It is understandable that someone who might have been laid off or otherwise unemployed might resist this step. However, when you are actively seeking new employment, it is the most important time to delve deep and unearth all of your old accomplishments. Keep things like congratulatory letters, kudos from the boss or clientele, evaluations, and descriptions of your day to day successes on the job. What you are aiming to accomplish is identifying, detailing, and putting all of your accomplishments, talents, experiences, and skills onto paper so that your potential employer will know that you take yourself very seriously, and that you have accomplishments to prove it. Don't let yourself think you don't have any accomplishments to speak of; make sure you think about it very carefully before you give up.


Some of these techniques may seem silly at first, but have no doubt that they do work for a lot of people. If you are shy, sometimes it is hard to come off as personable and make eye contact. Body language is also a factor in the job interviewing process; if you come off as tense or awkward, it may affect the way your potential employer sees you, especially if you are going to be working with people.

Whites of Eyes

Eye contact is extremely important, as I mentioned earlier. You want to give a strong impression to your employer. When practicing this technique, simply focus, instead of on making eye contact, on memorizing the color of the person's eye. This will not only give strong eye contact, but it will create the look of an active, interested mind.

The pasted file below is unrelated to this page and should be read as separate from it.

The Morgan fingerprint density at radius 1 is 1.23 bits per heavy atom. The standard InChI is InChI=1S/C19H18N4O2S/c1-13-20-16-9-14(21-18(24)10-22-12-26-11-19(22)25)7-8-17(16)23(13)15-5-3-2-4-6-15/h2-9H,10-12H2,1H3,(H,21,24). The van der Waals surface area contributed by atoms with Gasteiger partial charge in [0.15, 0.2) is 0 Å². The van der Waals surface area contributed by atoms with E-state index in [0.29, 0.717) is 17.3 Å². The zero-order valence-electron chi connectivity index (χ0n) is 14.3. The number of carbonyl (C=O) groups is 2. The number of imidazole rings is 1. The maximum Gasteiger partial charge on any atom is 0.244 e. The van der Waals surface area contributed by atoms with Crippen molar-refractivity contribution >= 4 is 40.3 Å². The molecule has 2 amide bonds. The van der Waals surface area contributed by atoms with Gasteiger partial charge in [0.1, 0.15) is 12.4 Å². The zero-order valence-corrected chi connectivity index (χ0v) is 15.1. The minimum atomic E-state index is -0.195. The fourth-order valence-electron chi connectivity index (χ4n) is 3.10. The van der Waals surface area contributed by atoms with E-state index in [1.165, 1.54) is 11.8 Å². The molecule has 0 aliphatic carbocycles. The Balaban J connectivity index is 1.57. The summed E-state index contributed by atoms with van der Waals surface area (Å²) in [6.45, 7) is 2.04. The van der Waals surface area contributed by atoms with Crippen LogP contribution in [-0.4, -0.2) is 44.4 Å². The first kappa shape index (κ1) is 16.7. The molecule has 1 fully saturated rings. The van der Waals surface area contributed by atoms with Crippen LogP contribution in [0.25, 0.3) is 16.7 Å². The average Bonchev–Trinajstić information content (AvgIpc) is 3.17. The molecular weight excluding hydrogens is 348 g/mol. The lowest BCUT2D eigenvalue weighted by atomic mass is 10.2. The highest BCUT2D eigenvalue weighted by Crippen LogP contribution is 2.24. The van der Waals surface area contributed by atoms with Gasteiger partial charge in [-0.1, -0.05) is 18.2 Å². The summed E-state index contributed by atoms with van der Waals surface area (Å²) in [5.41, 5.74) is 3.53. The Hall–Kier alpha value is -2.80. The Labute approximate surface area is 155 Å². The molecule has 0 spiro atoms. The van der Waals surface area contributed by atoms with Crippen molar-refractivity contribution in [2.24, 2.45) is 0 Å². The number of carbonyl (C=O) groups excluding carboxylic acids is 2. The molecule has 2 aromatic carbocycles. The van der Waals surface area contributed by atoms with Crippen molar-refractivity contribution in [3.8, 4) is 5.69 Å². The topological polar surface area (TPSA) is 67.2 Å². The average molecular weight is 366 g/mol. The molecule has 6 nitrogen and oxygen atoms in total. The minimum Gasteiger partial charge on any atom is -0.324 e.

Nose Technique

The blessed nose technique! Aha!

This technique is a favorite for making eye contact. Sometimes, however, it may be amusing to focus on someone's nose instead of their eyes, but it works very well for shy people. Be careful not to let yourself become so distracted with studying nasal cavities that you forget why you are actually there.

Interview Questions

An important part of your interview prep is anticipating which questions your employer will ask, and practicing and rehearsing the answers you plan to give. Being caught off guard with certain questions can blow an interview, and it's sometimes nerve-wracking to be on the spot and having no idea what to expect.